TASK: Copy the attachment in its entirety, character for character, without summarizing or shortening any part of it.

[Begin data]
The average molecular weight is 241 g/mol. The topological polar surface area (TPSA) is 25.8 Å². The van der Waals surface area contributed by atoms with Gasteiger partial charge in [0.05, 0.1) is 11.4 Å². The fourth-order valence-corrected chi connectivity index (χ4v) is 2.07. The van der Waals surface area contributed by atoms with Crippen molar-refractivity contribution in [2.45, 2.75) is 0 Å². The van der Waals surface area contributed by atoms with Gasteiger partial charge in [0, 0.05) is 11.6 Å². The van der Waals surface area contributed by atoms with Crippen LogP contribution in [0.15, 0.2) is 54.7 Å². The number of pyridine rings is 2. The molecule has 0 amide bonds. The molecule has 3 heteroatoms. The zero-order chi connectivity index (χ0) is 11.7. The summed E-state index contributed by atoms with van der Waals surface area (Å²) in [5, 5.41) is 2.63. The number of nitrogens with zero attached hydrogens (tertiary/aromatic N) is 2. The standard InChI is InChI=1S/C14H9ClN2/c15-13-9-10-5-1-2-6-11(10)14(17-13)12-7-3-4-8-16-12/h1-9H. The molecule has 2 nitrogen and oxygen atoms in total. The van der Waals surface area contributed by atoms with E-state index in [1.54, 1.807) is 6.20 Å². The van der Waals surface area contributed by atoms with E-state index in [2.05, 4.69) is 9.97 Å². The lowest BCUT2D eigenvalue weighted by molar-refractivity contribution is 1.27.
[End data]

The average molecular weight is 241 g/mol. The topological polar surface area (TPSA) is 25.8 Å². The van der Waals surface area contributed by atoms with Gasteiger partial charge in [0.05, 0.1) is 11.4 Å². The fourth-order valence-corrected chi connectivity index (χ4v) is 2.07. The van der Waals surface area contributed by atoms with Crippen molar-refractivity contribution in [2.45, 2.75) is 0 Å². The van der Waals surface area contributed by atoms with Gasteiger partial charge in [0, 0.05) is 11.6 Å². The van der Waals surface area contributed by atoms with Crippen LogP contribution in [0.15, 0.2) is 54.7 Å². The number of pyridine rings is 2. The molecule has 0 amide bonds. The molecule has 3 heteroatoms. The zero-order chi connectivity index (χ0) is 11.7. The summed E-state index contributed by atoms with van der Waals surface area (Å²) in [5, 5.41) is 2.63. The number of nitrogens with zero attached hydrogens (tertiary/aromatic N) is 2. The standard InChI is InChI=1S/C14H9ClN2/c15-13-9-10-5-1-2-6-11(10)14(17-13)12-7-3-4-8-16-12/h1-9H. The molecule has 2 nitrogen and oxygen atoms in total. The van der Waals surface area contributed by atoms with E-state index in [1.54, 1.807) is 6.20 Å². The van der Waals surface area contributed by atoms with E-state index in [2.05, 4.69) is 9.97 Å². The lowest BCUT2D eigenvalue weighted by molar-refractivity contribution is 1.27.